# Reforming math education.

Reforming math education

The way mathematics is taught and learned in U.S. schools, from kindergarden to college, requires a major overhaul, says a National Academy of Sciences report. It notes that three out of four students leave school without mastering enough mathematics to "cope with either on-the-job demands for problem solving or college expectations for mathematical literacy."

Recognizing the failure of the "new math" reforms imposed several decades ago, the report emphasizes the need for a new approach that establishes and builds on "appropriate national expectations." It urges the adoption of a coordinated national strategy to be implemented voluntarily by local school systems. One key proposal calls for a shift in mathematics education at all levels away from pencil-and-paper exercises and rote memorization toward using calculators and computers and solving more realistic problems.

The report, called "Everybody Counts," is the first of several addressing current problems in mathematics education. Later this year, the National Council of Teachers of Mathematics will release the first detailed set of standards for teaching mathematics and the Mathematical Science Education Board will propose a framework for curriculum revision.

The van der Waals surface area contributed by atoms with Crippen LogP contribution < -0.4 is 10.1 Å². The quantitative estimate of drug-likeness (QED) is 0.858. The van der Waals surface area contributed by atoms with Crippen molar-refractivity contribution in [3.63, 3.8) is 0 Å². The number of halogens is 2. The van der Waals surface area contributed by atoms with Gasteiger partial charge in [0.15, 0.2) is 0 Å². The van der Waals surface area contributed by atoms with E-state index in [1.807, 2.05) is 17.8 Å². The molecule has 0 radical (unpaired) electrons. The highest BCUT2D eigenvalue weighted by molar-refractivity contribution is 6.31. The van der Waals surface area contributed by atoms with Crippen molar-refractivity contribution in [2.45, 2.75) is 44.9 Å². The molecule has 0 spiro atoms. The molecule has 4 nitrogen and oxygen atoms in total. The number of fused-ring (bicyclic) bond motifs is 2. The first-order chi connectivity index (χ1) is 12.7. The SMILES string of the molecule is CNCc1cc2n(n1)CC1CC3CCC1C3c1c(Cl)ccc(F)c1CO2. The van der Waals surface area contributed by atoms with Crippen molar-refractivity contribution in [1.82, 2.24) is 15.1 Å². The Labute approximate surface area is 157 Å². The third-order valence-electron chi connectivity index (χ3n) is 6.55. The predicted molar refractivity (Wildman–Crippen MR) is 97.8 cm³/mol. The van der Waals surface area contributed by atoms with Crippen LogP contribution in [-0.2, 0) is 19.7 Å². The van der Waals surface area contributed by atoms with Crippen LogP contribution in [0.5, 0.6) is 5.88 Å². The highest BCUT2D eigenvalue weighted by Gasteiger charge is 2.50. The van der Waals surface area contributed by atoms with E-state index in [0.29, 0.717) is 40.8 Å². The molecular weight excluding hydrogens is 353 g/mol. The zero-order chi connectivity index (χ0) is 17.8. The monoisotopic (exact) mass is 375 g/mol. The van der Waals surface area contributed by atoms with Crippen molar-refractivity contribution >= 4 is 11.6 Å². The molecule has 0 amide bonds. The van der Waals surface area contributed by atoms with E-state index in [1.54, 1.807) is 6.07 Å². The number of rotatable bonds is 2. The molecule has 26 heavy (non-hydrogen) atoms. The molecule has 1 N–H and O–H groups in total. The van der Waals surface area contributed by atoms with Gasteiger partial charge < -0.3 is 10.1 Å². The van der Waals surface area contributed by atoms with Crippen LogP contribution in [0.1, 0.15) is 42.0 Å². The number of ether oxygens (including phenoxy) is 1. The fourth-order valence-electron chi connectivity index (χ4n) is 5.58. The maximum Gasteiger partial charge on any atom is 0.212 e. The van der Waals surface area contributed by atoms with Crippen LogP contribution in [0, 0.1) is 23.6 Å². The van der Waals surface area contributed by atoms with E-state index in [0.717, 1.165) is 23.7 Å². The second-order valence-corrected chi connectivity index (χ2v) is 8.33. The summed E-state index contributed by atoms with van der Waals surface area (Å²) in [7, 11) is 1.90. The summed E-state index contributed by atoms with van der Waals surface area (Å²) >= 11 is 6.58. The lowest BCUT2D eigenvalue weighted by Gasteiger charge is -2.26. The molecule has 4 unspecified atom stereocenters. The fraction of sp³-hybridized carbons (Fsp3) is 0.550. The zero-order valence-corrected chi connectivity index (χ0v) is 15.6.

The way mathematics is taught and learned in U.S. schools, from kindergarden to college, requires a major overhaul, says a National Academy of Sciences report. It notes that three out of four students leave school without mastering enough mathematics to "cope with either on-the-job demands for problem solving or college expectations for mathematical literacy."

Recognizing the failure of the "new math" reforms imposed several decades ago, the report emphasizes the need for a new approach that establishes and builds on "appropriate national expectations." It urges the adoption of a coordinated national strategy to be implemented voluntarily by local school systems. One key proposal calls for a shift in mathematics education at all levels away from pencil-and-paper exercises and rote memorization toward using calculators and computers and solving more realistic problems.

The report, called "Everybody Counts," is the first of several addressing current problems in mathematics education. Later this year, the National Council of Teachers of Mathematics will release the first detailed set of standards for teaching mathematics and the Mathematical Science Education Board will propose a framework for curriculum revision.

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Publication: | Science News |
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Date: | Feb 4, 1989 |

Words: | 184 |

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